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Why Do We Say That?

June 2024
1min read

The Road to Freedom Fries

“Because of Cubbie’s support for our troops, we no longer serve French fries. We now serve freedom fries.” So proclaimed the sign posted this past February on the window of a small chain restaurant in Beaufort, North Carolina. It was the owner’s way of protesting France’s refusal to support the United States in its desire to make war on Iraq. The restaurant also stopped listing French dressing on its menu. Instead, diners were offered liberty dressing .

Other Cubbies followed suit, and the movement soon spread. In Washington, D.C., the word French was banned from menus in government cafeterias that serve members of the House of Representatives. The announcement posted in the food court of the Longworth Office Building on March 11 read: “Now Serving … In All House Office Buildings FREEDOM FRIES .”

In Florida, meanwhile, a commissioner of Palm Beach County proposed to make freedom fries or American fries the official name of the side dish in his county. “I won’t even mention the other name,” he said. The host of a radio show, “Smoke This,” broadcast from Tampa and syndicated nationally, went a step farther, declaring that he would stop buying French wine and German cars. “And I am not going to have any Belgian waffles. That’s out as well,” said the host, who goes by the name of Cigar Dave but presumably does not indulge in Havanas.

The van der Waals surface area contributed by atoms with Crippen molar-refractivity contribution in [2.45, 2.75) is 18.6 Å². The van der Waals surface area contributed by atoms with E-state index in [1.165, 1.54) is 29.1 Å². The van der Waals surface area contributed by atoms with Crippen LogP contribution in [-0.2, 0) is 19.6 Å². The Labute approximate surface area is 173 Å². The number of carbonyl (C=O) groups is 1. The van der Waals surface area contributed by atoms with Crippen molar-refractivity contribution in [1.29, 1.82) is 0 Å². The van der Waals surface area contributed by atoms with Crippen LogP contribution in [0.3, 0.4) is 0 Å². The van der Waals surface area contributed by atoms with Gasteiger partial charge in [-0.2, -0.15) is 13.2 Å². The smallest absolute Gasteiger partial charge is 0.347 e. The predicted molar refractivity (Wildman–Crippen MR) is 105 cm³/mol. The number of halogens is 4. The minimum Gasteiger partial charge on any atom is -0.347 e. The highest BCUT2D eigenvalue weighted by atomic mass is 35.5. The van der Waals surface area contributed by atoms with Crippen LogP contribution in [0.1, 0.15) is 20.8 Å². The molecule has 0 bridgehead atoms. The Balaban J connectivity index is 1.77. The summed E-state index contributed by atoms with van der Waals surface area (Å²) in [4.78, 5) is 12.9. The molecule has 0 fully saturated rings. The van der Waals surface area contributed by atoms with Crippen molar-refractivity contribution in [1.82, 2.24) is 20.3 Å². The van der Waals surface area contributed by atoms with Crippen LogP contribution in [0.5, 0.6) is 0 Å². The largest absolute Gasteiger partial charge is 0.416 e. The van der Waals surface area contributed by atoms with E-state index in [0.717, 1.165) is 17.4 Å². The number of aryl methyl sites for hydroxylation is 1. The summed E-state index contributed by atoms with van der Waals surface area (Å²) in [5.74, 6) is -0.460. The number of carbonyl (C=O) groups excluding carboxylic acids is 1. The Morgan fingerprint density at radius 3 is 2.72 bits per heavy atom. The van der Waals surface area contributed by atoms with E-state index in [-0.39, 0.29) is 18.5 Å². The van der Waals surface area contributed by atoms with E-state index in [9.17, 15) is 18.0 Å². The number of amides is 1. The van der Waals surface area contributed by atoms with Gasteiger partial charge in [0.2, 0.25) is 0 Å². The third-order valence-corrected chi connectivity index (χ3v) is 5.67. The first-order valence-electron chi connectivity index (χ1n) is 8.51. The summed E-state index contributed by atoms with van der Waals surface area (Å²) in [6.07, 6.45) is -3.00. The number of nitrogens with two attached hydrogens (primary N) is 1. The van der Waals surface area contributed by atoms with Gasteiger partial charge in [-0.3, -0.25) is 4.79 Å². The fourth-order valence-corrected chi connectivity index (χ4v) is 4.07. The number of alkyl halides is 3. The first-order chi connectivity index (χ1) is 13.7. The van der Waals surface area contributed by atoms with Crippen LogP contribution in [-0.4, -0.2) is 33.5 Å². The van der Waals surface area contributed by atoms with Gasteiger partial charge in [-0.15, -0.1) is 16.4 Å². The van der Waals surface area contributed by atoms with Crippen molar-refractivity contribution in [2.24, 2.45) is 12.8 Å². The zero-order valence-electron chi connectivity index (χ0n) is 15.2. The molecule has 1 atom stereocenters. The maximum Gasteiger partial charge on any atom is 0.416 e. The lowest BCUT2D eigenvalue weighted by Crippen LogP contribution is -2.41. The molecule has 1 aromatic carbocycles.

Freedom fries and liberty dressing continue a well-established culinary tradition. During World War I, patriotic Americans took to eating liberty cabbage instead of sauerkraut and liberty sandwiches instead of hamburgers. The war also helped popularize Salisbury steak (after Dr. J. H. Salisbury, 1823-1905, who believed that people should eat hamburger at least three times a day). Naturally, frankfurters and wieners were sold more often as hot dogs during this period.

The very word German became, so to speak, verboten . Thus, German toast was dropped as an alternative name for French toast, German shepherds began to be called Alsatians , though such dogs are not native to Alsace, and children started coming down with liberty measles instead of that other kind.

There was less of this semantic tomfoolery during World War II. True, the collaborationist government in France gave Vichy such a bad name that the 1941 edition of The Escoffier Cook Book opted for Crème Gauloise instead of vichyssoise , but Eisenhower herring never displaced Bismarck herring , and the National Association of Meat Merchants declined to adopt a proposal to change hamburger to defense steak .

—Hugh Rawson

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